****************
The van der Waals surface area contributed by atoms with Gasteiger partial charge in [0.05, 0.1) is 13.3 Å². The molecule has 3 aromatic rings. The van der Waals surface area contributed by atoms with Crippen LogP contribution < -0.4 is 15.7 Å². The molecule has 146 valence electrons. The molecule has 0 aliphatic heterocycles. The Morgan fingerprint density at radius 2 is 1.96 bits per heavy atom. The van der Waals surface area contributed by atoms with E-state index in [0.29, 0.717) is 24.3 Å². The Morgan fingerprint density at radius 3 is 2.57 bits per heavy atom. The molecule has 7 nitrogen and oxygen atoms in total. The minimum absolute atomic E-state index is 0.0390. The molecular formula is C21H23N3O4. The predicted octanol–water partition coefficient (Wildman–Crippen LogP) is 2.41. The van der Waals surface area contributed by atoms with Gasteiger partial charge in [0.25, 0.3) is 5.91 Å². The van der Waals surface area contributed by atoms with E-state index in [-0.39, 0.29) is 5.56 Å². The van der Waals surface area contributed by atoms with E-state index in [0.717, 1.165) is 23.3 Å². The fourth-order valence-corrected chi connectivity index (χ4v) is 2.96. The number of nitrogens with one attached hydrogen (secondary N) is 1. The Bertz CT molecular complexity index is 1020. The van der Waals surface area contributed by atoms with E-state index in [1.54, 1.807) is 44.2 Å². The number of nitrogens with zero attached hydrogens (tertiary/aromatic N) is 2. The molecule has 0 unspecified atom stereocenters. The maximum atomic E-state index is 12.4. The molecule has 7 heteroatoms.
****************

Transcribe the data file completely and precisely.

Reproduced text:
The van der Waals surface area contributed by atoms with Gasteiger partial charge in [0.05, 0.1) is 13.3 Å². The molecule has 3 aromatic rings. The van der Waals surface area contributed by atoms with Crippen LogP contribution < -0.4 is 15.7 Å². The molecule has 146 valence electrons. The molecule has 0 aliphatic heterocycles. The Morgan fingerprint density at radius 2 is 1.96 bits per heavy atom. The van der Waals surface area contributed by atoms with E-state index in [0.29, 0.717) is 24.3 Å². The Morgan fingerprint density at radius 3 is 2.57 bits per heavy atom. The molecule has 7 nitrogen and oxygen atoms in total. The minimum absolute atomic E-state index is 0.0390. The molecular formula is C21H23N3O4. The predicted octanol–water partition coefficient (Wildman–Crippen LogP) is 2.41. The van der Waals surface area contributed by atoms with Gasteiger partial charge in [0.25, 0.3) is 5.91 Å². The van der Waals surface area contributed by atoms with E-state index in [-0.39, 0.29) is 5.56 Å². The van der Waals surface area contributed by atoms with E-state index in [0.717, 1.165) is 23.3 Å². The fourth-order valence-corrected chi connectivity index (χ4v) is 2.96. The number of nitrogens with one attached hydrogen (secondary N) is 1. The Bertz CT molecular complexity index is 1020. The van der Waals surface area contributed by atoms with E-state index in [1.54, 1.807) is 44.2 Å². The number of nitrogens with zero attached hydrogens (tertiary/aromatic N) is 2. The molecule has 0 unspecified atom stereocenters. The maximum atomic E-state index is 12.4. The molecule has 7 heteroatoms.